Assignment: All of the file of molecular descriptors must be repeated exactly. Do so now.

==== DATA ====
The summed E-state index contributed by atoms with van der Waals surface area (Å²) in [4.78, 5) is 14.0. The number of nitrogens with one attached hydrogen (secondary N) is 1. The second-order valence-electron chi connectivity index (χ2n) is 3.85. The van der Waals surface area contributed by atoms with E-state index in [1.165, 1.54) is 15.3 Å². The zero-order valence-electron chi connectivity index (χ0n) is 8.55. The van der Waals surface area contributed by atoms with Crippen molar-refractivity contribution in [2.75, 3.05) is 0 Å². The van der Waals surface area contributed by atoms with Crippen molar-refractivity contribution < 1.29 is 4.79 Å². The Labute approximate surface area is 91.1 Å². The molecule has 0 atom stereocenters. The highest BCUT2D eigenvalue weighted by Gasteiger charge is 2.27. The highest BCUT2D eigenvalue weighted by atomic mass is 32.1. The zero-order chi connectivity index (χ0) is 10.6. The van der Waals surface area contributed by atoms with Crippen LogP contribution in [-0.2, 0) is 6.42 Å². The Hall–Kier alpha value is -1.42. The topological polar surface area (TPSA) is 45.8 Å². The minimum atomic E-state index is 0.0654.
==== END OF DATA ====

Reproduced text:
The summed E-state index contributed by atoms with van der Waals surface area (Å²) in [4.78, 5) is 14.0. The number of nitrogens with one attached hydrogen (secondary N) is 1. The second-order valence-electron chi connectivity index (χ2n) is 3.85. The van der Waals surface area contributed by atoms with E-state index in [1.165, 1.54) is 15.3 Å². The zero-order valence-electron chi connectivity index (χ0n) is 8.55. The van der Waals surface area contributed by atoms with Crippen molar-refractivity contribution in [2.75, 3.05) is 0 Å². The van der Waals surface area contributed by atoms with Crippen molar-refractivity contribution < 1.29 is 4.79 Å². The Labute approximate surface area is 91.1 Å². The molecule has 0 atom stereocenters. The highest BCUT2D eigenvalue weighted by Gasteiger charge is 2.27. The highest BCUT2D eigenvalue weighted by atomic mass is 32.1. The zero-order chi connectivity index (χ0) is 10.6. The van der Waals surface area contributed by atoms with Crippen LogP contribution in [-0.2, 0) is 6.42 Å². The Hall–Kier alpha value is -1.42. The topological polar surface area (TPSA) is 45.8 Å². The minimum atomic E-state index is 0.0654.